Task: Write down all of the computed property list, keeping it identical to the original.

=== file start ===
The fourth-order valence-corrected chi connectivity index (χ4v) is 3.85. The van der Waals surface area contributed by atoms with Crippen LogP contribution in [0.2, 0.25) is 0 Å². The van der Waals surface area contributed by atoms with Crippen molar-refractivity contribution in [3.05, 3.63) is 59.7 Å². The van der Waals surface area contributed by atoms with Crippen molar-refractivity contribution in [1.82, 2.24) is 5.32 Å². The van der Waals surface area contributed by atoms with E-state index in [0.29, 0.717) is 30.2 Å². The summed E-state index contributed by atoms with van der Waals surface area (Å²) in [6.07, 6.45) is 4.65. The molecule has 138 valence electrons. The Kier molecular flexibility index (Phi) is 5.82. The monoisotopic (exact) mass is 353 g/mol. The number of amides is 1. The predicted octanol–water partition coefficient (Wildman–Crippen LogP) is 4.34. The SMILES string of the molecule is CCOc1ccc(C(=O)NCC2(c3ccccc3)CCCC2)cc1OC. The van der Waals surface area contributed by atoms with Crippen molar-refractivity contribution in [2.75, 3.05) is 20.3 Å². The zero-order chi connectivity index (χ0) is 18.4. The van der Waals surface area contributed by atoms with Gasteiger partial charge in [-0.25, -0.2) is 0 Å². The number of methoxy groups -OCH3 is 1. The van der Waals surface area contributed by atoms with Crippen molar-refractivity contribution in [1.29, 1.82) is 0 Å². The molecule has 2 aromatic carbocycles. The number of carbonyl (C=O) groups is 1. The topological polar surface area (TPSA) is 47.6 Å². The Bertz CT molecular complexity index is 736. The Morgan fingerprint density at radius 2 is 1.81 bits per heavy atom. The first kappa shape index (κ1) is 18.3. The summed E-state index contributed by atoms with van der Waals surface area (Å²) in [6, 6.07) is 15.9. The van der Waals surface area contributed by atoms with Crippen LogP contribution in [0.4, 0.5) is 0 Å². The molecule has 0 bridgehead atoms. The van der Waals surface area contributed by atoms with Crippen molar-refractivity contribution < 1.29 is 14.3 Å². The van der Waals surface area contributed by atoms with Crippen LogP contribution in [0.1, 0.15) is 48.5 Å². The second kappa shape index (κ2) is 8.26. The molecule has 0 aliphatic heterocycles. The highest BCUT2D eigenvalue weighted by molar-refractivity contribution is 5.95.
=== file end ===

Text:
The fourth-order valence-corrected chi connectivity index (χ4v) is 3.85. The van der Waals surface area contributed by atoms with Crippen LogP contribution in [0.2, 0.25) is 0 Å². The van der Waals surface area contributed by atoms with Crippen molar-refractivity contribution in [3.05, 3.63) is 59.7 Å². The van der Waals surface area contributed by atoms with Crippen molar-refractivity contribution in [1.82, 2.24) is 5.32 Å². The van der Waals surface area contributed by atoms with E-state index in [0.29, 0.717) is 30.2 Å². The summed E-state index contributed by atoms with van der Waals surface area (Å²) in [6.07, 6.45) is 4.65. The molecule has 138 valence electrons. The Kier molecular flexibility index (Phi) is 5.82. The monoisotopic (exact) mass is 353 g/mol. The number of amides is 1. The predicted octanol–water partition coefficient (Wildman–Crippen LogP) is 4.34. The SMILES string of the molecule is CCOc1ccc(C(=O)NCC2(c3ccccc3)CCCC2)cc1OC. The van der Waals surface area contributed by atoms with Crippen molar-refractivity contribution in [2.75, 3.05) is 20.3 Å². The zero-order chi connectivity index (χ0) is 18.4. The van der Waals surface area contributed by atoms with Gasteiger partial charge in [-0.25, -0.2) is 0 Å². The number of methoxy groups -OCH3 is 1. The van der Waals surface area contributed by atoms with Crippen molar-refractivity contribution in [1.29, 1.82) is 0 Å². The molecule has 2 aromatic carbocycles. The number of carbonyl (C=O) groups is 1. The topological polar surface area (TPSA) is 47.6 Å². The Bertz CT molecular complexity index is 736. The Morgan fingerprint density at radius 2 is 1.81 bits per heavy atom. The first kappa shape index (κ1) is 18.3. The summed E-state index contributed by atoms with van der Waals surface area (Å²) in [6, 6.07) is 15.9. The van der Waals surface area contributed by atoms with Crippen LogP contribution in [0.4, 0.5) is 0 Å². The molecule has 0 bridgehead atoms. The van der Waals surface area contributed by atoms with Crippen molar-refractivity contribution < 1.29 is 14.3 Å². The van der Waals surface area contributed by atoms with Crippen LogP contribution in [0.1, 0.15) is 48.5 Å². The second kappa shape index (κ2) is 8.26. The molecule has 0 aliphatic heterocycles. The highest BCUT2D eigenvalue weighted by molar-refractivity contribution is 5.95.